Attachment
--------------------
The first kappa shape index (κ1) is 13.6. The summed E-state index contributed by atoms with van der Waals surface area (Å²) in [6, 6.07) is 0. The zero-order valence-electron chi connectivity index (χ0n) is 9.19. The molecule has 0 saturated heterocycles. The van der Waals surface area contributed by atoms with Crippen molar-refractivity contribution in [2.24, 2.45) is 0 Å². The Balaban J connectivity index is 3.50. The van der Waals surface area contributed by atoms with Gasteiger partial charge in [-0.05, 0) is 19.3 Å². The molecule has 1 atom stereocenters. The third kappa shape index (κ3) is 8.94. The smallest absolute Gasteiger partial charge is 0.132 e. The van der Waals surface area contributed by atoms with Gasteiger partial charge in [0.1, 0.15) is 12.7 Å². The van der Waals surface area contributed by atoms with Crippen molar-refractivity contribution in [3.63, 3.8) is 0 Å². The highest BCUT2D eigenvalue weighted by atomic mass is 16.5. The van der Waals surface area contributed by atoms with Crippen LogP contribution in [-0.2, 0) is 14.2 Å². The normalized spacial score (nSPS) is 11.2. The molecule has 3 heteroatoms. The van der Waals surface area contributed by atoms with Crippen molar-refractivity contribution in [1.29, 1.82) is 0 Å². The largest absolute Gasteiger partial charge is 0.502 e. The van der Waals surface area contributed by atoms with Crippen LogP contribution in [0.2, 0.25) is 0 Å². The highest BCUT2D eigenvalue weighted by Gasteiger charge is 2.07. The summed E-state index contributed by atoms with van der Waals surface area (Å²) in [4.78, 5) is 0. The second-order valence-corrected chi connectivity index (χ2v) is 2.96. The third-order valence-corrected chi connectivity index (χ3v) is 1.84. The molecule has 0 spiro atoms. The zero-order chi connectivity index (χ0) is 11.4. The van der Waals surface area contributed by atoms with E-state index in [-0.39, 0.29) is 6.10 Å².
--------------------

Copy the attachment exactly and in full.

The first kappa shape index (κ1) is 13.6. The summed E-state index contributed by atoms with van der Waals surface area (Å²) in [6, 6.07) is 0. The zero-order valence-electron chi connectivity index (χ0n) is 9.19. The molecule has 0 saturated heterocycles. The van der Waals surface area contributed by atoms with Crippen molar-refractivity contribution in [2.24, 2.45) is 0 Å². The Balaban J connectivity index is 3.50. The van der Waals surface area contributed by atoms with Gasteiger partial charge in [-0.05, 0) is 19.3 Å². The molecule has 1 atom stereocenters. The third kappa shape index (κ3) is 8.94. The smallest absolute Gasteiger partial charge is 0.132 e. The van der Waals surface area contributed by atoms with Gasteiger partial charge in [0.1, 0.15) is 12.7 Å². The van der Waals surface area contributed by atoms with Crippen molar-refractivity contribution in [3.63, 3.8) is 0 Å². The highest BCUT2D eigenvalue weighted by atomic mass is 16.5. The van der Waals surface area contributed by atoms with Crippen LogP contribution in [-0.2, 0) is 14.2 Å². The normalized spacial score (nSPS) is 11.2. The molecule has 3 heteroatoms. The van der Waals surface area contributed by atoms with Crippen molar-refractivity contribution in [1.29, 1.82) is 0 Å². The largest absolute Gasteiger partial charge is 0.502 e. The van der Waals surface area contributed by atoms with Crippen LogP contribution in [0.2, 0.25) is 0 Å². The highest BCUT2D eigenvalue weighted by Gasteiger charge is 2.07. The summed E-state index contributed by atoms with van der Waals surface area (Å²) in [4.78, 5) is 0. The second-order valence-corrected chi connectivity index (χ2v) is 2.96. The third-order valence-corrected chi connectivity index (χ3v) is 1.84. The molecule has 0 spiro atoms. The zero-order chi connectivity index (χ0) is 11.4. The van der Waals surface area contributed by atoms with E-state index in [-0.39, 0.29) is 6.10 Å².